A’snaky croc-face’ sea monster has been discovered in Wyoming.
Millions of years ago, an enormous, long-necked marine reptile undulated through the waters of an ancient seaway in what is now Wyoming, whipping its snaky neck back and forth and snapping up fish and other small sea creatures with its crocodilelike jaws.
Paleontologists discovered fossils of this sinuous sea monster in 1995 during a dig in the uppermost portion of the Pierre Shale, a geological formation from the Upper Cretaceous period (approximately 101 million to 66 million years ago). This animal, unlike other plesiosaurs, had physical characteristics that distinguished it from other members of this extinct clade of marine reptiles.
“Plesiosaurs typically come in two distinct flavors or morphological types and have either a long, snakelike neck with a small head, or a short neck and a long crocodilelike jaw,” said Walter Scott Persons IV, the study’s lead author and a paleontologist at the College of Charleston in South Carolina. “In this case, this strange, one-of-a-kind beast is a cross between the two.”
The animal was named Serpentisuchops pfisterae by paleontologists, which translates to “snaky crocface.” Since the fossils were discovered more than 25 years ago, the remains of this 23-foot-long (7-meter) creature have been on display at the Glenrock Paleontological Museum near Casper, Wyoming.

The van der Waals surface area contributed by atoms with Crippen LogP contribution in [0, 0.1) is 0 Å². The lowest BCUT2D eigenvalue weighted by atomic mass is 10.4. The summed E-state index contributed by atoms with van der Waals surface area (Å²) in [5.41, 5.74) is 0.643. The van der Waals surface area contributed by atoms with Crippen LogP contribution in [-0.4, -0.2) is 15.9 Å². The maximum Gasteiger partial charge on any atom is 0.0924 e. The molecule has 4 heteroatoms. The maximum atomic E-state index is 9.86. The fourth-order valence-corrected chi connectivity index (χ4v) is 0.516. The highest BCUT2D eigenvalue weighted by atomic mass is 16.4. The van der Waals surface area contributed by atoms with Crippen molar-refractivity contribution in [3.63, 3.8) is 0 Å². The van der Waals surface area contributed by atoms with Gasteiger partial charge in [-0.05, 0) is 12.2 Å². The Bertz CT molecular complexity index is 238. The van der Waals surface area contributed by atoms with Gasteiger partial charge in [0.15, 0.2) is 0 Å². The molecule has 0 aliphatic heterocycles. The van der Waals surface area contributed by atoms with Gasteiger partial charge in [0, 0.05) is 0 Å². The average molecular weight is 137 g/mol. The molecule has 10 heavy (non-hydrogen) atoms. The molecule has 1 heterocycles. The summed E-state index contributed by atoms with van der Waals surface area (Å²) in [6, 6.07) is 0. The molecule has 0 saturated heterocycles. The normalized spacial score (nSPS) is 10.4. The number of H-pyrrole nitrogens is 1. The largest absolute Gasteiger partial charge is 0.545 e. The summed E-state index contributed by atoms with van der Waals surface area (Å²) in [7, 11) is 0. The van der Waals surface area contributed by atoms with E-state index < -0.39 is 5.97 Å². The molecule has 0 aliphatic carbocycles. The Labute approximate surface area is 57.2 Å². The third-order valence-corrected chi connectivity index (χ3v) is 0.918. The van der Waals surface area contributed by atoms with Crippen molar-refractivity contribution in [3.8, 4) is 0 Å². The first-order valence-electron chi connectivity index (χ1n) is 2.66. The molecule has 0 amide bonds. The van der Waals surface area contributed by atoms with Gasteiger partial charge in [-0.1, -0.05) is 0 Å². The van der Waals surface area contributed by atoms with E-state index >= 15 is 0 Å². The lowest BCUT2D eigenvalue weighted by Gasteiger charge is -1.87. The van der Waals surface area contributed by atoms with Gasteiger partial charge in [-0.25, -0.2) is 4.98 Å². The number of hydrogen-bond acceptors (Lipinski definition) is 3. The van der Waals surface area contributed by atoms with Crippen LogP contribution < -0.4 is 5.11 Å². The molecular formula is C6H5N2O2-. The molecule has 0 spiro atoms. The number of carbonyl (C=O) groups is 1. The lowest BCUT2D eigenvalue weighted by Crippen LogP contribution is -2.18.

Paleontologists have studied the animal’s remains in detail over the decades, which include its “beautifully preserved lower jaw, sizable amount of its skull, its complete neck, vertebrae, the majority of its tail, and some ribs, Persons said.”
“The only missing pieces are elements of its limbs or paddles,” which it used to swim, he added.
19 teeth were also discovered at the shale-rich site, which Persons described as resembling “the surface of the moon” or “a trip to Mordor.” Only one was still in place in the specimen’s jaw, while the rest were scattered among the remains.
However, the presence of roots in the jaw confirmed that the teeth were from this specific specimen and not another plesiosaur, according to the study.
“Because the tall, conical teeth are smooth and lack a serrated cutting edge, this animal would not have been able to bite through thick bones,” he explained. “The teeth served a single purpose: they were excellent at stabbing and skewering prey. It most likely went after slippery prey that wouldn’t fight back, such as small fish or abundant cephalopods.”
This new discovery “reveals a whole new ecotype, an animal that is specialized in a way that is different from all the other plesiosaurs that were around at the same time,” he said, with adaptations “to do something different and become good at making a living amongst the other animals that shared its environment.”
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